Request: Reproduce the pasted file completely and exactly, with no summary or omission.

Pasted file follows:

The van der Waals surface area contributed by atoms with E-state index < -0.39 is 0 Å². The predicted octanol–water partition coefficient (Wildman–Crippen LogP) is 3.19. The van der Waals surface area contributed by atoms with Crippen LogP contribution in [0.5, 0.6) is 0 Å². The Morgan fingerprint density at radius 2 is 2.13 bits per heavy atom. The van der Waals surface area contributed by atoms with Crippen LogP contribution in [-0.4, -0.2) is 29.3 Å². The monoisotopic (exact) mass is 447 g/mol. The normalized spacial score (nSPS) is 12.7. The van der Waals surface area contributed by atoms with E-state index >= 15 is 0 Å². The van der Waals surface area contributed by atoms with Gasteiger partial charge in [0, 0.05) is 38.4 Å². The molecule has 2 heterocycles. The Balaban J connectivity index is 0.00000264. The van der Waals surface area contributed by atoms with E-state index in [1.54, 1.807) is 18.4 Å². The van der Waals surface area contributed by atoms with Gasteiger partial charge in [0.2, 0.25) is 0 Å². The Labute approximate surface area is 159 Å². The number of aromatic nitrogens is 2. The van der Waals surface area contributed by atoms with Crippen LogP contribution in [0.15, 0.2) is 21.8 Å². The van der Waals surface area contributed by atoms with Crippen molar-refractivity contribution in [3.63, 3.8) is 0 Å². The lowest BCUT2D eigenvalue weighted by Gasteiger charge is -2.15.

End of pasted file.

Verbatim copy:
The van der Waals surface area contributed by atoms with E-state index < -0.39 is 0 Å². The predicted octanol–water partition coefficient (Wildman–Crippen LogP) is 3.19. The van der Waals surface area contributed by atoms with Crippen LogP contribution in [0.5, 0.6) is 0 Å². The Morgan fingerprint density at radius 2 is 2.13 bits per heavy atom. The van der Waals surface area contributed by atoms with Crippen LogP contribution in [-0.4, -0.2) is 29.3 Å². The monoisotopic (exact) mass is 447 g/mol. The normalized spacial score (nSPS) is 12.7. The van der Waals surface area contributed by atoms with E-state index >= 15 is 0 Å². The van der Waals surface area contributed by atoms with Gasteiger partial charge in [0, 0.05) is 38.4 Å². The molecule has 2 heterocycles. The Balaban J connectivity index is 0.00000264. The van der Waals surface area contributed by atoms with E-state index in [1.54, 1.807) is 18.4 Å². The van der Waals surface area contributed by atoms with Gasteiger partial charge in [0.2, 0.25) is 0 Å². The Labute approximate surface area is 159 Å². The number of aromatic nitrogens is 2. The van der Waals surface area contributed by atoms with Crippen LogP contribution in [0.15, 0.2) is 21.8 Å². The van der Waals surface area contributed by atoms with Crippen molar-refractivity contribution in [3.63, 3.8) is 0 Å². The lowest BCUT2D eigenvalue weighted by Gasteiger charge is -2.15.